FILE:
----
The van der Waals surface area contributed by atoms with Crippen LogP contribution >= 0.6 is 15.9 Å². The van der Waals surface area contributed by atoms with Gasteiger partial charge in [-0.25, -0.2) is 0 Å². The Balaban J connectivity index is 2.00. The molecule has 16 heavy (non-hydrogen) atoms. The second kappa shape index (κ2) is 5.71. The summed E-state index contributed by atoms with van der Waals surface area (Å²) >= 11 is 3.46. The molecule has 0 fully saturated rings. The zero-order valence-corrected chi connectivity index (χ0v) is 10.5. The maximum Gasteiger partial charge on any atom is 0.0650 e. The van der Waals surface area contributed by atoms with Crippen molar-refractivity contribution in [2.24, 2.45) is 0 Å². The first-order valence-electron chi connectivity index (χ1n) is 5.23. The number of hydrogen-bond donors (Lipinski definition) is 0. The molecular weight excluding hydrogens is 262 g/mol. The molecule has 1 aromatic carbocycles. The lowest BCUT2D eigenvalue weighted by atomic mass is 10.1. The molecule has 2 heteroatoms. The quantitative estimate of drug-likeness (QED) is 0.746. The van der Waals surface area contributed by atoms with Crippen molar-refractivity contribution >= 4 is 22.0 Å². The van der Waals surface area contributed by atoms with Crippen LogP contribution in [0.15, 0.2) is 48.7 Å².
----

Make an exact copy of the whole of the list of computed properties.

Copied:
The van der Waals surface area contributed by atoms with Crippen LogP contribution >= 0.6 is 15.9 Å². The van der Waals surface area contributed by atoms with Gasteiger partial charge in [-0.25, -0.2) is 0 Å². The Balaban J connectivity index is 2.00. The molecule has 16 heavy (non-hydrogen) atoms. The second kappa shape index (κ2) is 5.71. The summed E-state index contributed by atoms with van der Waals surface area (Å²) >= 11 is 3.46. The molecule has 0 fully saturated rings. The zero-order valence-corrected chi connectivity index (χ0v) is 10.5. The maximum Gasteiger partial charge on any atom is 0.0650 e. The van der Waals surface area contributed by atoms with Crippen molar-refractivity contribution in [2.24, 2.45) is 0 Å². The first-order valence-electron chi connectivity index (χ1n) is 5.23. The number of hydrogen-bond donors (Lipinski definition) is 0. The molecular weight excluding hydrogens is 262 g/mol. The molecule has 1 aromatic carbocycles. The lowest BCUT2D eigenvalue weighted by atomic mass is 10.1. The molecule has 2 heteroatoms. The quantitative estimate of drug-likeness (QED) is 0.746. The van der Waals surface area contributed by atoms with Crippen molar-refractivity contribution >= 4 is 22.0 Å². The van der Waals surface area contributed by atoms with Crippen LogP contribution in [0.15, 0.2) is 48.7 Å².